WFY Today

Farming as Part of New India’s Culture and Civilization

During a famine, he could plough the field himself because he did not distinguish between rulers and ruled. One day, Raja Janak was farming in his empire’s field when he discovered a baby girl. Because she was discovered while farming in the field, the girl was named Sita, and she eventually married Lord Rama.

Haryana, also known as India’s breadbasket, is a place where farming is mentioned in ancient religious texts. According to the Vamana Purana, King Kuru ploughed the field of Kurukshetra with a golden ploughshare drawn by Lord Shiva’s Nandi bull, reclaiming seven Kosas. Sankarshana Balrama, Lord Krishna’s elder brother, is depicted carrying a plough on a coin of Graeco-Bactrian King Agathocles I Dicaeus. He is also the Hindu deity who represents farmers. There are several stories in Indian scriptures that highlight the importance of farming for Indians in various parts of this civilizational state, ranging from Raja Janak to Lal Bahadur Shastri’s slogan, “Jai Jawan Jai Kisan.” Farming is more than just a job for Indians; it is a part of our culture, from religious texts to Bollywood.

As we navigate the complexities of modern life, we must recognise and appreciate the unwavering dedication of these unsung heroes who serve as the backbone of our country. The agricultural sector serves as the foundation for our society’s prosperity. Farmers work in fields that produce the fruits, vegetables, and grains that feed us. They are the earth’s custodians, ensuring the survival and sustenance of communities across our country. Farmers play a critical role in ensuring food security, which is the foundation of any thriving nation. Their tireless efforts to sow, nurture, and harvest crops contribute to the abundance of the food supply chain.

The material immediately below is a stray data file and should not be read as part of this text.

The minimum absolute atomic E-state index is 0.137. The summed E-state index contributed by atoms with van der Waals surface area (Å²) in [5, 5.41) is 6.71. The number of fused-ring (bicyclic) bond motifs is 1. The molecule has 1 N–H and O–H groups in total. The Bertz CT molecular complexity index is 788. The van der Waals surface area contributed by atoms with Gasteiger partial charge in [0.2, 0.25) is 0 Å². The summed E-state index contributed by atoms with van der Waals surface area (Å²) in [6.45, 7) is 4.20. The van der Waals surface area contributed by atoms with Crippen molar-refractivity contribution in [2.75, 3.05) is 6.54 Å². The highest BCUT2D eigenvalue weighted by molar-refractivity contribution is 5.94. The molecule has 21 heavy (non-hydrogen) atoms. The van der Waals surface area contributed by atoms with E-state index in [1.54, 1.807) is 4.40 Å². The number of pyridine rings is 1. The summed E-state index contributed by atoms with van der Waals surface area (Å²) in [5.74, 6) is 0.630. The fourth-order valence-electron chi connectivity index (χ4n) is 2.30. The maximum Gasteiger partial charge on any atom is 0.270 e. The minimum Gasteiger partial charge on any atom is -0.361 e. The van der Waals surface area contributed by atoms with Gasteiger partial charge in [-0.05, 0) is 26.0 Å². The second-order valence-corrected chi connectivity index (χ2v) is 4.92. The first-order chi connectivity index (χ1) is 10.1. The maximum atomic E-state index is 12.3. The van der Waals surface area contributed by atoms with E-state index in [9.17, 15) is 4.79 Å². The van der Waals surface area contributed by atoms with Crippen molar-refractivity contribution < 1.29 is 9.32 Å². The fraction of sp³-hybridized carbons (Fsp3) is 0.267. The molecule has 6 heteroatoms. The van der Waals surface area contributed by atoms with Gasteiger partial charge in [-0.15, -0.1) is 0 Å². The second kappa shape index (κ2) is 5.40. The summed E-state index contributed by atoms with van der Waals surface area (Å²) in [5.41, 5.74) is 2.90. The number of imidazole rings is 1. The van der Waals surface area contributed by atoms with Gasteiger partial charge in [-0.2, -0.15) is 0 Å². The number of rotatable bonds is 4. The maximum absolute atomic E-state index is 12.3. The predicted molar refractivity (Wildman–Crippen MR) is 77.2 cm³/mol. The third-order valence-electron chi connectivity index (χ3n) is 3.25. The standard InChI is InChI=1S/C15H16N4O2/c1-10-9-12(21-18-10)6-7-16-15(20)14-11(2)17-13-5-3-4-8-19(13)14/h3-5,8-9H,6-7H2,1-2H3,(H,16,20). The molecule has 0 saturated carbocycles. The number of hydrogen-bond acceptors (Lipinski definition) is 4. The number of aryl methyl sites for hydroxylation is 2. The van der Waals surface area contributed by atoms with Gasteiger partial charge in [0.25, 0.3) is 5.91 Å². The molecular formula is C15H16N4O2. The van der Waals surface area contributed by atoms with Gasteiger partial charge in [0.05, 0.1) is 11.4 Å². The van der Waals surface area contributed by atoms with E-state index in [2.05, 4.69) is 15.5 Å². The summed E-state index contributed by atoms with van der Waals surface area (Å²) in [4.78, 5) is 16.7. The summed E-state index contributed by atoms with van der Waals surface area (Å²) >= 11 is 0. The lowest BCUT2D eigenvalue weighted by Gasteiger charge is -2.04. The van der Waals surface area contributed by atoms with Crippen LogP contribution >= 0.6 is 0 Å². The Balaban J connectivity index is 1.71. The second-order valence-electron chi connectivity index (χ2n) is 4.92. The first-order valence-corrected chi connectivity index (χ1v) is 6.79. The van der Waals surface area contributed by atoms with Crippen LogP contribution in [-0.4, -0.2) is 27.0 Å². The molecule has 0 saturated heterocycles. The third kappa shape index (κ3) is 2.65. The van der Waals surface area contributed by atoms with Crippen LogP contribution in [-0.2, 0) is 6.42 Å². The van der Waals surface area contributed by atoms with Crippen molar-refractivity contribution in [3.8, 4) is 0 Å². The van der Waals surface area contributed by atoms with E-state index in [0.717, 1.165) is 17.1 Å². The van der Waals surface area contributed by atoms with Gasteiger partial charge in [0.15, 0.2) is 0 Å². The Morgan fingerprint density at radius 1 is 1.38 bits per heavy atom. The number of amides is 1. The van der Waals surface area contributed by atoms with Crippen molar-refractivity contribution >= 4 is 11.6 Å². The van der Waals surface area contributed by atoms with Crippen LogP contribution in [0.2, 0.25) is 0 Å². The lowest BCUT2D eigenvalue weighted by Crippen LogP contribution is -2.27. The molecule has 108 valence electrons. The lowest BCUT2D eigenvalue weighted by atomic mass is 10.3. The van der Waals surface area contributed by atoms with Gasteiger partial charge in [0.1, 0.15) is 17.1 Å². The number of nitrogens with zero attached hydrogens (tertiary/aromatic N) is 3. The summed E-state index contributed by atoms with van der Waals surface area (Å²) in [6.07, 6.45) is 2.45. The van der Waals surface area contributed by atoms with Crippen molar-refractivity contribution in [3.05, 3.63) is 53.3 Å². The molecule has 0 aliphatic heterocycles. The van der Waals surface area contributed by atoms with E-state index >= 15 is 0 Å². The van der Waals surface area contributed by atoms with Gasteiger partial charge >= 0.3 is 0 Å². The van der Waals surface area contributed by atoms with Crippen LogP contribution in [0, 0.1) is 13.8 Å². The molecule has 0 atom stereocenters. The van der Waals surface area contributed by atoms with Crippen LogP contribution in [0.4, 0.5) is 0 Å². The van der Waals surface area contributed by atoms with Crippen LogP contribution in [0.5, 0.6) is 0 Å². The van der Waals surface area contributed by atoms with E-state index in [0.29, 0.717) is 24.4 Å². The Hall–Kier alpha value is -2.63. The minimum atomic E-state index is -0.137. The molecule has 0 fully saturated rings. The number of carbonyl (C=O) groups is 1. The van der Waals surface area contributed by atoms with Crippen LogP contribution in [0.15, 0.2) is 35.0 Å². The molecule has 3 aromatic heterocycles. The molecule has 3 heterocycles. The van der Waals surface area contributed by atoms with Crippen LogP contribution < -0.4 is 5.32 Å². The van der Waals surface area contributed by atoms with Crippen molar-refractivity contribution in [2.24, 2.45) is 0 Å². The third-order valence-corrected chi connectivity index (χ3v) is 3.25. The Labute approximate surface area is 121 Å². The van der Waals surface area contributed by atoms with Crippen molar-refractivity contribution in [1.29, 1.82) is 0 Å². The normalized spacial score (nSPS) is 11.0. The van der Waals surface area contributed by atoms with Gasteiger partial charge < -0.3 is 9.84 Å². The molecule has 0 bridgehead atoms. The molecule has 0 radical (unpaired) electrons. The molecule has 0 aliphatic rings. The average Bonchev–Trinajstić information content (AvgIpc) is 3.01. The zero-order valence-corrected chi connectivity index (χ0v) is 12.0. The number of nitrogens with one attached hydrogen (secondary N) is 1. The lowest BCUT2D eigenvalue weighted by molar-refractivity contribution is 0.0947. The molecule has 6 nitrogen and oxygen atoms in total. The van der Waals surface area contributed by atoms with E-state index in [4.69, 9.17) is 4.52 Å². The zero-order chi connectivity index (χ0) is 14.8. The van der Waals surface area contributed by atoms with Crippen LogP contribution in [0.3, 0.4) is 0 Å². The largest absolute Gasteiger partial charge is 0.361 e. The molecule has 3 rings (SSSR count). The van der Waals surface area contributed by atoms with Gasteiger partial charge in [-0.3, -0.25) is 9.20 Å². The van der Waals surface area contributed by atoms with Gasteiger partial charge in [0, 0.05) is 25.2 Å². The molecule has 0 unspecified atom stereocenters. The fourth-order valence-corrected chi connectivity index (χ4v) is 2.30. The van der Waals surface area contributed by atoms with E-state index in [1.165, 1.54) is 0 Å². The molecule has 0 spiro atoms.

Farmers are more than just food providers; they are also our country’s economic backbone. Agriculture accounts for a sizable portion of the country’s GDP, and millions of people rely on it for a living. The agricultural sector’s prosperity has an impact on markets, trade, and employment. To strengthen our nation’s backbone, we must provide strong support systems. Access to modern agricultural technologies, financial assistance, insurance coverage, and educational resources are all essential components of this support. Policies that empower farmers, protect their interests, and guarantee fair prices for their produce are critical to fostering a sustainable agricultural sector. Farmers, because of their close connection to the land, are environmental stewards. When adopted, their sustainable practices result in harmonious coexistence with nature. Farmers demonstrate a deep understanding of the delicate balance between agriculture and ecology through methods such as organic farming and water conservation initiatives.